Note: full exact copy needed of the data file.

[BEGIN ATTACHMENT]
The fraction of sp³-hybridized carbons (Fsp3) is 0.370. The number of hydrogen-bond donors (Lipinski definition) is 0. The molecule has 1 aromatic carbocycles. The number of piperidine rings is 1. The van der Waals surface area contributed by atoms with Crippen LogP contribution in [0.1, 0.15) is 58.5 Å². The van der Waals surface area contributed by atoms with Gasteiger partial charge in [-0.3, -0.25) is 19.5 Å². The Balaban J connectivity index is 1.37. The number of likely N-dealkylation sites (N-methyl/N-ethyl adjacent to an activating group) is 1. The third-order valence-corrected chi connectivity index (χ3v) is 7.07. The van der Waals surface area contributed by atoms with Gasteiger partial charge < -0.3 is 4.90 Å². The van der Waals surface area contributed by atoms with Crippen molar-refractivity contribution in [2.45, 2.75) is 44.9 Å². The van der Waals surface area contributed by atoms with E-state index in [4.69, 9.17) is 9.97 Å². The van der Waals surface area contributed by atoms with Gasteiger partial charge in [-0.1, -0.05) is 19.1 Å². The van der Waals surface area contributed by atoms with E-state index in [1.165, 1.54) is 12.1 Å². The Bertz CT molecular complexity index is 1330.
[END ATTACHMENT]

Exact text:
The fraction of sp³-hybridized carbons (Fsp3) is 0.370. The number of hydrogen-bond donors (Lipinski definition) is 0. The molecule has 1 aromatic carbocycles. The number of piperidine rings is 1. The van der Waals surface area contributed by atoms with Crippen LogP contribution in [0.1, 0.15) is 58.5 Å². The van der Waals surface area contributed by atoms with Gasteiger partial charge in [-0.3, -0.25) is 19.5 Å². The Balaban J connectivity index is 1.37. The number of likely N-dealkylation sites (N-methyl/N-ethyl adjacent to an activating group) is 1. The third-order valence-corrected chi connectivity index (χ3v) is 7.07. The van der Waals surface area contributed by atoms with Gasteiger partial charge < -0.3 is 4.90 Å². The van der Waals surface area contributed by atoms with Crippen molar-refractivity contribution in [2.45, 2.75) is 44.9 Å². The van der Waals surface area contributed by atoms with E-state index in [4.69, 9.17) is 9.97 Å². The van der Waals surface area contributed by atoms with Gasteiger partial charge in [-0.1, -0.05) is 19.1 Å². The van der Waals surface area contributed by atoms with E-state index in [1.165, 1.54) is 12.1 Å². The Bertz CT molecular complexity index is 1330.